Need advice, preventing shear force/friction
- 0Jul 5 by Yosemite, RNHelp! I need advice on treating pressure ulcers from shear force/friction in a couple of my patients. Both have limited mobility, both are obese, both have limited recourses. Shear force during transfers are tearing up the buttocks and or posterior thighs. I have tried hydrocolloid under transparent dressings; when no drainage is present, transparent dressings alone. Inevitably, the dressings roll/pull away/shred and the adhesive remnants further cause friction. Of course, I have used skin protectant products. I have bordered the dressings with Hypafix. Same results. Using just barrier creams alone is not an option, either (lack of resources). Keeping skin clean and dry is as good as it's going to get. Both have COPD, so powders are ill advised, especially one of the 2.
I have consulted as many wound care/ostomy nurses as I have available to me. Transfer methods are NOT going to change in either of them (again, lack of resources).
My wits end is approaching!
- 0Nov 17 by Davidaugustyn, RNWhat kind of bed? If there is moisture involvement you may want to implement a low air loss mattress.
I have seen these patients before, with skin that just literally just shears off. but it's rare. Have you had these before? For you to have 2 at once you might want to consider that you have a bad process at your facility. Just a thought.
Otherwise, the mattress.
What type of draw sheet are you using? Are you using one?
I get the impression your staff is not very willing to make a change for these residents. Will they adjust to changes in the plan of care or will they need monitoring for providing it?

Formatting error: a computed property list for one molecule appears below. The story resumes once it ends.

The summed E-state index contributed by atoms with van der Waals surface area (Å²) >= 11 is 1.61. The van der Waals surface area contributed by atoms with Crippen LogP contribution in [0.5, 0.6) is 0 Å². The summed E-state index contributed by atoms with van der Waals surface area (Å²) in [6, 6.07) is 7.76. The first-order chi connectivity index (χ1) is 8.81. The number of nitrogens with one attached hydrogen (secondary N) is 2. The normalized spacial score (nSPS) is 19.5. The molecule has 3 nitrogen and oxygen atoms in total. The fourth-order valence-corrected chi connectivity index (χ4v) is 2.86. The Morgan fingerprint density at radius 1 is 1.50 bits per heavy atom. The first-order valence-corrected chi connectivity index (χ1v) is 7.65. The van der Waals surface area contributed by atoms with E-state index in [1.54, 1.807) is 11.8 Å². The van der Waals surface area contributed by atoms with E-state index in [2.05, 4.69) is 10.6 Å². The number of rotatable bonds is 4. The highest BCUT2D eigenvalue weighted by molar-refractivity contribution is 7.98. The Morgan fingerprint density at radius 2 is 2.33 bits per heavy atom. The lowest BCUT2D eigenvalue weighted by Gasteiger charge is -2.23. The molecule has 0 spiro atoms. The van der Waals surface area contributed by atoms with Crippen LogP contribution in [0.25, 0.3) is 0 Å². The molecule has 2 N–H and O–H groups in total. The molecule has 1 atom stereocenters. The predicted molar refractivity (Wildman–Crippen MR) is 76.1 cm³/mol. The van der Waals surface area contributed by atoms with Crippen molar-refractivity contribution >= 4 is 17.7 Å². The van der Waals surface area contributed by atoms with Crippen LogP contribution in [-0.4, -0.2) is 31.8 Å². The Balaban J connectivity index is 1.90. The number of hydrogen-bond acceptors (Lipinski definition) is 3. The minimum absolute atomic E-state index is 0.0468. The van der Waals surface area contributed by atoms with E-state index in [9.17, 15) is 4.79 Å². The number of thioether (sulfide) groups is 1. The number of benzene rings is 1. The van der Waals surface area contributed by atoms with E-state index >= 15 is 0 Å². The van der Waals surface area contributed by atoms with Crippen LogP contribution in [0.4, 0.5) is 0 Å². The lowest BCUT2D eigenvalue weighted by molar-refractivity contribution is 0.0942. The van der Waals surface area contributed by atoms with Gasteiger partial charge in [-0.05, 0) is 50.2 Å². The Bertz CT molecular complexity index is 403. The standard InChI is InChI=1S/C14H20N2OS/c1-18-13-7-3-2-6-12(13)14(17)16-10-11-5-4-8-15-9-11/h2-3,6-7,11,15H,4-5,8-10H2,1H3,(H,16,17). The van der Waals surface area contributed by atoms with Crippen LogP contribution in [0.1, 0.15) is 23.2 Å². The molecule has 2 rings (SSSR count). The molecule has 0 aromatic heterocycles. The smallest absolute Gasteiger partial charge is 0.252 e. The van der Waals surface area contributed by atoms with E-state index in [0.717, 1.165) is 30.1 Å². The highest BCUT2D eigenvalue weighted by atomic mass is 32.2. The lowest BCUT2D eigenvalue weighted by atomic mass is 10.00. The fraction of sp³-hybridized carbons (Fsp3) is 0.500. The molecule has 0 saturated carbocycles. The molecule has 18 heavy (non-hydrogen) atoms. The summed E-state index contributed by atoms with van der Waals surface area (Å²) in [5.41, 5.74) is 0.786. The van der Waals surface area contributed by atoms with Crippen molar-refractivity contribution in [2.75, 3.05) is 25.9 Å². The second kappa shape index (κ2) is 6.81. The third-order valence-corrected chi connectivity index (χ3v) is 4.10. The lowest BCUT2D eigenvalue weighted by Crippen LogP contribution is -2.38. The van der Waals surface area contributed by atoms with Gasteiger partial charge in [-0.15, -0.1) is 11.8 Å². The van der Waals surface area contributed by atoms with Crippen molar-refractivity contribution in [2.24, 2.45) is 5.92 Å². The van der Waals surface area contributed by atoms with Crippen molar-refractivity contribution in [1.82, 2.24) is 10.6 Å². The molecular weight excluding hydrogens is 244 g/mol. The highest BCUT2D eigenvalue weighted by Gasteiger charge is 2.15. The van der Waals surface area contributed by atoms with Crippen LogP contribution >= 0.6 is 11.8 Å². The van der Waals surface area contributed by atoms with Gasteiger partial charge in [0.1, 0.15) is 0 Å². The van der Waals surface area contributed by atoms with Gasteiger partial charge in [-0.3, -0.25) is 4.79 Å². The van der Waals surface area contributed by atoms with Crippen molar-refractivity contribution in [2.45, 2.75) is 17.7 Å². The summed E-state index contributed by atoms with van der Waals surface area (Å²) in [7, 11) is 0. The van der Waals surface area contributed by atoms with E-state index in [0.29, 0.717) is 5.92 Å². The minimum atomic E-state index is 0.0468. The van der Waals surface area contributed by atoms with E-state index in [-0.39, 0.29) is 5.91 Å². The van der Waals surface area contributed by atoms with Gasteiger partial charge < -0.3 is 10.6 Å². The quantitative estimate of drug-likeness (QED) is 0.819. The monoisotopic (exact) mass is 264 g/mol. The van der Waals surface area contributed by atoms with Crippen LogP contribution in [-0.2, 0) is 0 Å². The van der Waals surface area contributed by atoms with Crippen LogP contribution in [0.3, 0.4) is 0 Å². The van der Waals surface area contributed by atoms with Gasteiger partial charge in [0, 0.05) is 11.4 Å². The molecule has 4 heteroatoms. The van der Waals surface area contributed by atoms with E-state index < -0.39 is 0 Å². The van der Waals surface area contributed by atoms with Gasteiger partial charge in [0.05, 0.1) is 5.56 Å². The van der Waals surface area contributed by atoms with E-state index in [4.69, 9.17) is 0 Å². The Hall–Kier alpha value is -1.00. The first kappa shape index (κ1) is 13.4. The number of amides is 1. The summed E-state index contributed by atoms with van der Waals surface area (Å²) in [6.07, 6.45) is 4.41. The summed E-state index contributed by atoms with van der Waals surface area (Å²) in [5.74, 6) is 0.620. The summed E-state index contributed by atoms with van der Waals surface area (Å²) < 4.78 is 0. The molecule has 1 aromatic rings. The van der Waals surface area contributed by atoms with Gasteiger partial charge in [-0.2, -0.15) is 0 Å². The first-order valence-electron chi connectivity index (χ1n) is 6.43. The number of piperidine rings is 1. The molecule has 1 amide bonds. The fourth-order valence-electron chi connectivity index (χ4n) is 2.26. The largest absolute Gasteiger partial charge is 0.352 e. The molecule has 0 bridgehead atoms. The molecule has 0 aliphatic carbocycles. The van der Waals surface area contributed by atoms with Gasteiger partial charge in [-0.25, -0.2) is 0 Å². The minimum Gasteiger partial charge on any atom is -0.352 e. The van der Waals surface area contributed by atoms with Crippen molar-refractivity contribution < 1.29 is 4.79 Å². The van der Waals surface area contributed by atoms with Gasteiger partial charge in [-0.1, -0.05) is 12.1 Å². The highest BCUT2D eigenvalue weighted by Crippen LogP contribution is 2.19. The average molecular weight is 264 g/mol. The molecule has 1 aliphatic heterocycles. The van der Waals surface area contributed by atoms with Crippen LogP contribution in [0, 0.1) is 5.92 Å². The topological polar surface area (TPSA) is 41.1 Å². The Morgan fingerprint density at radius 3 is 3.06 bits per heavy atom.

If they're a sling lift, they may need to be bed bound for awhile. idk, depends on the severity.
Overall, make sure you are not negligent. If the patient needs the right product or device, make sure it's provided.
Make the patient a L+R turn only. No back time except if eating. At that, only 45 degrees.
Boost only when on their side, not back.
Less layers. No hydrocolloids or dressings at all is usually the case. Thin layer of thin zinc based cream usually the best with my experience. Even better, if continent or get a foley, leave the chux off and use just a draw sheet.
msg me if any questions.
More info would be helpful
- 0Nov 17 by Yosemite, RNThanks, Mon...
This was a Home Health patient, no care giver, no Hoyer lift, not incontinent and NOT willing to consider assisted living facility or board & care. Fairly obese, mobility impaired, living alone, and wheelchair bound, I got roped into fixing the situation. I called in every reserve I had open to me... Physical Therapy, Medical Social Worker, etc. I changed dressings 5 to 6 days a week and FINALLY got them healed and bailed from the case. Within 2 weeks, PCP wanted us/me to reopen the case. Thankfully, no openings available. A MASSIVE revenue loss for non-billable dressing supplies.
Some things you just cannot fix. Thanks for the reply, though.